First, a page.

This year's NFL Combine broke record numbers in viewership for the event. A total of 7.25 million viewers watched at some point during the 4 days of coverage with an average audience of 268,000 viewers, up 10% from last year. While other sports are seeing small ratings decreases or remaining flat, the combine is one of the events in the sports year trending upward in ratings, media coverage, and attention from fans.
There was a time the combine was nothing more than a footnote in the football season between the Super Bowl and the draft. After all, who would think people would actually want to sit down in front of their televisions and watch football players doing drills instead of football players playing football? Alas, with the NFL's explosion in popularity over the last decade and the exponential increase in information consumed by sports fans, the combine has resonated with more and more people. A tick on the stopwatch either way could mean one player rising up draft boards or falling to your team.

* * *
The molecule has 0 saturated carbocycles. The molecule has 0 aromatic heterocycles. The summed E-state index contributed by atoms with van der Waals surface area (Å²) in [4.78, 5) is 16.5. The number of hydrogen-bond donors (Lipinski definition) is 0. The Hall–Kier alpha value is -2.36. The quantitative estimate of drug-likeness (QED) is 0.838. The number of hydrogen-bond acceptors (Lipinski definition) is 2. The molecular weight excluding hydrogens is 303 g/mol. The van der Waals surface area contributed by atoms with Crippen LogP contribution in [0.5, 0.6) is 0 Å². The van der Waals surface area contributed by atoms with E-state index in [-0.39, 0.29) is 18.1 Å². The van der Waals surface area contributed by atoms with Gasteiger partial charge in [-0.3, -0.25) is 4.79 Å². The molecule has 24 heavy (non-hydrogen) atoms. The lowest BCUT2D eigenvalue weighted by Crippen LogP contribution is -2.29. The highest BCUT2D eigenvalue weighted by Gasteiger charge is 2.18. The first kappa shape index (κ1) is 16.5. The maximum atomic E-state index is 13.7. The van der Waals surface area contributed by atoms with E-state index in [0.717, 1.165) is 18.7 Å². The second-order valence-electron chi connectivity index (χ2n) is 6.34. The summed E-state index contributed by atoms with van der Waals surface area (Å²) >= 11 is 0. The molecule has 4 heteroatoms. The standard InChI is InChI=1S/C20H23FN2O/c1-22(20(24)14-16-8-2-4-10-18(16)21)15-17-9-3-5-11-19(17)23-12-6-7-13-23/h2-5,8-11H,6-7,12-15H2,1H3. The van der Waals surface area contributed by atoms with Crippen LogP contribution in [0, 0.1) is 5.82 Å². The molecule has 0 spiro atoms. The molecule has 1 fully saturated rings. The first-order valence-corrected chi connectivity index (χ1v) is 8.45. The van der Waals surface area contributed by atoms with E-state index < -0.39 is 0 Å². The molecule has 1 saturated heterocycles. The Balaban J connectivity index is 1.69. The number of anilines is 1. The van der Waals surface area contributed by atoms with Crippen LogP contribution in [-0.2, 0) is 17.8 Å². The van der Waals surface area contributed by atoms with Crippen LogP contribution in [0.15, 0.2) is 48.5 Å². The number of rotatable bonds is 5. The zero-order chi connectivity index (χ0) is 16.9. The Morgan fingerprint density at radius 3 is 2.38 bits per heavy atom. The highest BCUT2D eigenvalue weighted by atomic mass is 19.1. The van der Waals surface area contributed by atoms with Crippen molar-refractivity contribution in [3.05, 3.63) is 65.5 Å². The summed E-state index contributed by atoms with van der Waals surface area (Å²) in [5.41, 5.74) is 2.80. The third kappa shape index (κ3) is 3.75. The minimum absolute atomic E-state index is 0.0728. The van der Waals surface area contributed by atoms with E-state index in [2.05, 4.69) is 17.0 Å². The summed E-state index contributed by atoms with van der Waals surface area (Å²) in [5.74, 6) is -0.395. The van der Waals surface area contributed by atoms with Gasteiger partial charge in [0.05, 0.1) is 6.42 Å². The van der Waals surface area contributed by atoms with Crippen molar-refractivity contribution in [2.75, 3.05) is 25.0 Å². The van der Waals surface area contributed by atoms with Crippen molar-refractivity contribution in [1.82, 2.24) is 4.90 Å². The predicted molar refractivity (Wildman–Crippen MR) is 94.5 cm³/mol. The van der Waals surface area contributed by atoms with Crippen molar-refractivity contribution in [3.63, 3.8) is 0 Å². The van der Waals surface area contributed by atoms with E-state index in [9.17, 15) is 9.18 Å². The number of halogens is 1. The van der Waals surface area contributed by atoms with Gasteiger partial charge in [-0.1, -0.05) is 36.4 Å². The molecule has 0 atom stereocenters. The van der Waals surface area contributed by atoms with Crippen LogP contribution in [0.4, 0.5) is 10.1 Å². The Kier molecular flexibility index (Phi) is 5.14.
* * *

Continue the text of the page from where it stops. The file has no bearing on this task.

And there are reportedly plans for the combine to get even bigger. Reports of a "reality show" twist to the combine indicate a future where players may compete during drills. Also, the NFL could follow athletes from regional combines to the national combine in Indianapolis and even on to the NFL Draft for a reality series.
The growth and potential direction of the NFL combine intrigues me, but so does the challenge of making vertical jumps, shuttle runs, and football players in shorts and t-shirts sprinting for less than 5 seconds compelling television. NFL Network devoted several live hours of television to the combine and we were able to chat briefly with NFLN Executive Producer Eric Weinberger about the present and the future of televising the NFL Combine...no comments